Total testosterone was measured by radioimmunoassay (Siemens Medical Solutions Diagnostics, Inc, Deerfield, IL) with a sensitivity of 4 ng/dl, and an interassay CV of 5.9% to 12%. The normal range for women of reproductive age is <82 ng/dl. SHBG was measured by a solid-phase two-site chemiluminescent immunometric assay (Immulite 2000, Siemens Medical Solutions Diagnostics, Inc., Deerfield, IL). The analytic sensitivity of this assay is 0.02 nmol/L. The within run CV is 2.3% to 5.3% with a total CV of 4.0% to 6.6% and a normal range in women of 18–114 nmol/L. Free testosterone concentrations were calculated from total testosterone and SHBG serum levels using an equation based on the laws of mass action, which we have shown to be valid and accurate in women.18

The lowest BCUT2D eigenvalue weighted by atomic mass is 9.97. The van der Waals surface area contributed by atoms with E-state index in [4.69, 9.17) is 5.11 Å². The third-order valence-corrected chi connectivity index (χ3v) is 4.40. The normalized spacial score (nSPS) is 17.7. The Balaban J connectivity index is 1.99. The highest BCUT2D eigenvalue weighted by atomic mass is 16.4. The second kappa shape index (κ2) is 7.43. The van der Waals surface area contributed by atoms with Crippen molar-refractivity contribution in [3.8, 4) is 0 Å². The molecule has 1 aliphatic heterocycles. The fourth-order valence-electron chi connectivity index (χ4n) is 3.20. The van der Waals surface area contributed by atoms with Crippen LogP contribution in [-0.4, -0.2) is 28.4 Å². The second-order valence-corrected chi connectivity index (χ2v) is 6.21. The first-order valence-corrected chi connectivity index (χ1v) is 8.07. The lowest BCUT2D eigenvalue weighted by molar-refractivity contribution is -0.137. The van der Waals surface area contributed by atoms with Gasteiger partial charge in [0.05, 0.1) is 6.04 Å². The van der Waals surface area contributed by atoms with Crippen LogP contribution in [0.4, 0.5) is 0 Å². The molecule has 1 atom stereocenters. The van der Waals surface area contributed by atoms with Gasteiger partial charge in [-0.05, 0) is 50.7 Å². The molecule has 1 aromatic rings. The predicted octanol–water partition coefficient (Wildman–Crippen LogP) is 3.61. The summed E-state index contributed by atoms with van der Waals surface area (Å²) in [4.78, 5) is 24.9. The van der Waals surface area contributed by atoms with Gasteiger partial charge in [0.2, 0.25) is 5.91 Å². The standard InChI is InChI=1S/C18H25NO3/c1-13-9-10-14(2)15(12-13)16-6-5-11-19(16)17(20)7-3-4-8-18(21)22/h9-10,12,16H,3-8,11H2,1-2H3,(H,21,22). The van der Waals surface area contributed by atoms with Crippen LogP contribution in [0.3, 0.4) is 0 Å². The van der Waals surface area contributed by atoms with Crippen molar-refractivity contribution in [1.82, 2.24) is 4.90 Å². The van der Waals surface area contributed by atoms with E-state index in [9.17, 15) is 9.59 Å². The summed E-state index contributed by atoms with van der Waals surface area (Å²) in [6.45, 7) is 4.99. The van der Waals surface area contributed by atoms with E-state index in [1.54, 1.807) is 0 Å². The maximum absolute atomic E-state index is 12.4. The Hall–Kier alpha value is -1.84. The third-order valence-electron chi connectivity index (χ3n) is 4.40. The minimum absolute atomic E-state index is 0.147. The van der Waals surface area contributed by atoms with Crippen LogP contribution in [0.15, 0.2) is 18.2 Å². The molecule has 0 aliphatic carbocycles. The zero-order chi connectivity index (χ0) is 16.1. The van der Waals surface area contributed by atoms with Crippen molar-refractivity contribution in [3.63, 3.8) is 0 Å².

Estradiol was measured by electrochemiluminescence immunoassay (Roche Diagnostics, Indianapolis, IN) with a normal range of 12.5-498.0 pg/ml in women of reproductive age and of <5.0–54.7 pg/ml in postmenopausal women. The lower detection limit of the assay is 5.0 pg/ml and the total percent CV <7%. TSH was measured by two-site sandwich chemiluminometric immunoassay (ADVIA Centaur, Siemens Medical Solutions Diagnostics, Tarrytown, NY), with a normal range of 0.35–5.50 mlU/L and an analytic sensitivity of 0.004 mlU/L, within run %CV of 2.67–8.95 and run-to-run %CV of 1.18–4.47 for a total of <13%. Free T4 was measured by competitive chemiluminescent immunoassay, with a normal range of 0.89–1.76 ng/dl, analytic sensitivity of 0.1 ng/dl, and a total CV of <7%. Free androgen index was calculated as total testosterone (ng/dl) × 3.47/SHBG (nmol/L).